I started doing Lotus Domino server administration back in 1994 on version 3.0, about 5 years ago the company I work for decided to outsource it to a hosting provider. While it was outsourced I was still pretty involved with the management and administration of the environment. We recently decided to bring it back in-house due to cost-savings and because we have a DR site that we can leverage for business continuity. I was the project lead for transitioning the environment to the provider and I am again the project lead for bringing it back. That means I have to architect our environment, build it, plan and perform the migration and make sure everything works smoothly. Since we virtualized most of our environment several years ago it’s only natural to also virtualize the new Domino environment. This series of blog posts will cover the many steps of the project and will focus on the virtualization aspect of it. The project will likely take about 3-4 months to complete and right now I’m at the very beginning stages. So I’ll begin with a recap of where the project is at right now.
Planning & architecting
This is the most importance phase and one you can’t afford to screw up, I chose to virtualize Domino so it was necessary to make sure I had a virtual environment that could handle the taxing resource demands that Domino servers require. Our environment is about 1,500 total users and somewhere between small and medium, we have many access methods including LAN, WAN, internet and both Notes Client, web-based, Blackberry and other smartphone users. I planned for 2 clustered servers at our corporate HQ, 1 server in the DMZ for Notes Client passthru, Lotus Traveler and SMTP, 1 Blackberry Enterprise Server and 1 server at our DR warm site. Web access to email from the public internet was a requirement so the challenge was trying to find a secure solution for that. I focused on 2 solutions for that, using a hardware reverse proxy device in the DMZ and using a server running reverse proxy software. I looked at hardware solutions from F5 Networks who make very nice hardware that is very customizable and integrates well with Domino, unfortunately we didn’t have the budget for it though. So the solution I chose was using IBM Websphere Secure Proxy Server running on a Windows server in the DMZ.
Next it was time to find hardware to use, I needed one new virtual host at corporate HQ, one at the DR site and more storage. We have a Hitachi AMS-500 SAN (2GB fiber) that we could add storage to as an option, but this was expensive and didn’t get us much storage for our budget. Instead I looked at lower cost iSCSI solutions, in particular the MSA line from HP, they are very affordable, easy to use and perform very well. My biggest concern though was making sure it had enough performance for the very intensive disk I/O demands that Domino had. So I did some research looking at IOPs numbers for the MSA and comparing them to Iometer tests that I ran inside a VM running on the AMS-500. I found that the MSA had equal or better performance compared to the AMS-500 so I chose that instead. We were able to obtain an iSCSI MSA with dual controllers, an extra shelf loaded with 450GB drives for a total of about 10TB raw storage and were able to stay in our budget. For servers we went with HP DL-385 G6 servers with AMD 6-core processors.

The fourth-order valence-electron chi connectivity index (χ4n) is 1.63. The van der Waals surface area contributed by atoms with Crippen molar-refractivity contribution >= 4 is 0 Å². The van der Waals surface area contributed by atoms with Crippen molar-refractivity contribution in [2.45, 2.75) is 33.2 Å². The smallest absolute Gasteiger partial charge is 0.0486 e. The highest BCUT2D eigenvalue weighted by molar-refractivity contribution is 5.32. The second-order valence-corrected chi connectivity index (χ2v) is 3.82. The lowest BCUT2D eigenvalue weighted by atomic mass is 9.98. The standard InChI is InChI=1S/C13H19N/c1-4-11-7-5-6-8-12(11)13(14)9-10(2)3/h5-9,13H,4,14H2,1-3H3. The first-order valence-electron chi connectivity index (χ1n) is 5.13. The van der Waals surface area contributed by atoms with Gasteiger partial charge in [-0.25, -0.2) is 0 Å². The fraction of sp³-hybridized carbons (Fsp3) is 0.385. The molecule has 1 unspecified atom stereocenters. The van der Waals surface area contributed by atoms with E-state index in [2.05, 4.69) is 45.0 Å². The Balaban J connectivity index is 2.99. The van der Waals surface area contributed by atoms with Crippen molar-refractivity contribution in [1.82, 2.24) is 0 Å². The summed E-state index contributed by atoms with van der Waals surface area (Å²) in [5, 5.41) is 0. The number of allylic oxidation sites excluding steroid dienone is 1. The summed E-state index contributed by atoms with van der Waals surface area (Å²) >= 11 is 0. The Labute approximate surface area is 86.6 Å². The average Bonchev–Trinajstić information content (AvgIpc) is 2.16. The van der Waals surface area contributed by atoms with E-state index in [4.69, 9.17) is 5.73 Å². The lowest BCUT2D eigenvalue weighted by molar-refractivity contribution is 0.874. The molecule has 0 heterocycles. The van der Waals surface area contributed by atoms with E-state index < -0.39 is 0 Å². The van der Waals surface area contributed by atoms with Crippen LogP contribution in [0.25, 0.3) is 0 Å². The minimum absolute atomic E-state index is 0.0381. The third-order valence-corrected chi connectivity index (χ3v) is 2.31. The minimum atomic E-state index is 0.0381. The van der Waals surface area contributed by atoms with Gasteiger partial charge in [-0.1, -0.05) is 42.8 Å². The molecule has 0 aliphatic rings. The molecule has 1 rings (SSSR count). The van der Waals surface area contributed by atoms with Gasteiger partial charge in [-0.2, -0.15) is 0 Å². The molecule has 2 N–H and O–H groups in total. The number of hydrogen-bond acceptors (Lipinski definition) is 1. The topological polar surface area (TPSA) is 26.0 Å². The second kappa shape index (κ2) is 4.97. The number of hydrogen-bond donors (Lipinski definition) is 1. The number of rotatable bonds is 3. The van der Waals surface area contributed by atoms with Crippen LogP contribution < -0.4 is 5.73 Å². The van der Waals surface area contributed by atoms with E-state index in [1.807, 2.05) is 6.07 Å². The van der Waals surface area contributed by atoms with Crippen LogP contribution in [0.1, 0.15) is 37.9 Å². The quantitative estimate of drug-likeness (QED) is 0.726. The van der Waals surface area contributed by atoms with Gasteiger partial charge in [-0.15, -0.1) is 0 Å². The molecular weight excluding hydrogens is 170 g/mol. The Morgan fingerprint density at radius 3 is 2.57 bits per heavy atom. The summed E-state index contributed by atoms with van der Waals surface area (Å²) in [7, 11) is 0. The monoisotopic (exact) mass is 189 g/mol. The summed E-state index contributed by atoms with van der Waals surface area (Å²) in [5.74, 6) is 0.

Now with Domino there are a couple of important hardware considerations that you should be aware of. First is Domino loves memory, it will use everything you give it as it does a lot of caching. So having an adequate amount of memory is a must. The next is with CPU’s, Domino takes full advantage of the new AMD RVI and Intel EPT technology in newer processors so having this is a must. In fact this can make a huge difference in performance compared to processors without it. Finally when it comes to virtualization using vSphere was a must, there have been numerous performance improvements in vSphere that are very beneficial to Domino. IBM has published some tech notes in the past about high CPU usage on virtualized Domino servers compared to physical ones with identical workloads. They point out that you should make sure you have suitable hardware and the proper architecture but also seem to place the blame on the overhead of the virtualization layer. They go as far as to not recommend virtualizing larger Domino workloads. Well the combination of newer CPU technologies and vSphere now make that possible and allow almost any Domino workload to be successfully virtualized. So to summarize:
- Only use CPUs with AMD RVI & Intel EPT
- Have plenty of memory, don’t plan on using overcommitment
- Make sure your storage can keep up with Domino
- Make sure you are using vSphere and not VI3
Next up is building the hardware including the MSA and vSphere servers and configuring the iSCSI storage and networking. Some additional bonuses with using vSphere is the many improvements to iSCSI including support for Jumbo Frames, faster initiators and support for multi-pathing. So stay tuned for part 2…